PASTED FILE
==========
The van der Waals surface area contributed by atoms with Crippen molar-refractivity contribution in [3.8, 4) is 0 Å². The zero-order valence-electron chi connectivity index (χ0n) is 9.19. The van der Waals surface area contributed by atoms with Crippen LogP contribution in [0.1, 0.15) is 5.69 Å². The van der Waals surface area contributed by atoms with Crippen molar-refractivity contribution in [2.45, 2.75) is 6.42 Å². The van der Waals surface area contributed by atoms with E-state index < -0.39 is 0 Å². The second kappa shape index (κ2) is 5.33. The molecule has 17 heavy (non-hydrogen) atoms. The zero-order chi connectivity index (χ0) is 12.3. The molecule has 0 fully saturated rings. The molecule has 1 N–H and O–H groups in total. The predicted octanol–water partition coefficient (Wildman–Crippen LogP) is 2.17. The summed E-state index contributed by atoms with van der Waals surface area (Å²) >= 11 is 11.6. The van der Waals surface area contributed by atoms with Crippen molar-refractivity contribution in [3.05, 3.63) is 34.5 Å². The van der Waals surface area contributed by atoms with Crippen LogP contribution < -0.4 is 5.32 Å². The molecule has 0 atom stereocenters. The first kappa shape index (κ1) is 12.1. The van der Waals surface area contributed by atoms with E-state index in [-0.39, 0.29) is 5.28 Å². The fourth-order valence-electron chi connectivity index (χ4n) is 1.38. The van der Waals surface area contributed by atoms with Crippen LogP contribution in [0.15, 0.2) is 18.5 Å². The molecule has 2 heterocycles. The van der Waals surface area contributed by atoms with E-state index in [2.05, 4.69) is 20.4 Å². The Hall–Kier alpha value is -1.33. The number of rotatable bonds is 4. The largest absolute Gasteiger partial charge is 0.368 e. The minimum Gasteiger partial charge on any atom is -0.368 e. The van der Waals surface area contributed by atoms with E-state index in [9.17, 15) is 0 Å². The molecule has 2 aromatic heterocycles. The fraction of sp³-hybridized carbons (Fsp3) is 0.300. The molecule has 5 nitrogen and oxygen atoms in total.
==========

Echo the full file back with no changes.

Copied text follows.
The van der Waals surface area contributed by atoms with Crippen molar-refractivity contribution in [3.8, 4) is 0 Å². The zero-order valence-electron chi connectivity index (χ0n) is 9.19. The van der Waals surface area contributed by atoms with Crippen LogP contribution in [0.1, 0.15) is 5.69 Å². The van der Waals surface area contributed by atoms with Crippen molar-refractivity contribution in [2.45, 2.75) is 6.42 Å². The van der Waals surface area contributed by atoms with E-state index < -0.39 is 0 Å². The second kappa shape index (κ2) is 5.33. The molecule has 17 heavy (non-hydrogen) atoms. The zero-order chi connectivity index (χ0) is 12.3. The molecule has 0 fully saturated rings. The molecule has 1 N–H and O–H groups in total. The predicted octanol–water partition coefficient (Wildman–Crippen LogP) is 2.17. The summed E-state index contributed by atoms with van der Waals surface area (Å²) >= 11 is 11.6. The van der Waals surface area contributed by atoms with Crippen molar-refractivity contribution in [3.05, 3.63) is 34.5 Å². The van der Waals surface area contributed by atoms with Crippen LogP contribution < -0.4 is 5.32 Å². The molecule has 0 atom stereocenters. The first kappa shape index (κ1) is 12.1. The van der Waals surface area contributed by atoms with E-state index in [-0.39, 0.29) is 5.28 Å². The fourth-order valence-electron chi connectivity index (χ4n) is 1.38. The van der Waals surface area contributed by atoms with Crippen LogP contribution in [0.15, 0.2) is 18.5 Å². The molecule has 2 heterocycles. The van der Waals surface area contributed by atoms with E-state index in [2.05, 4.69) is 20.4 Å². The Hall–Kier alpha value is -1.33. The number of rotatable bonds is 4. The largest absolute Gasteiger partial charge is 0.368 e. The minimum Gasteiger partial charge on any atom is -0.368 e. The van der Waals surface area contributed by atoms with E-state index in [9.17, 15) is 0 Å². The molecule has 2 aromatic heterocycles. The fraction of sp³-hybridized carbons (Fsp3) is 0.300. The molecule has 5 nitrogen and oxygen atoms in total.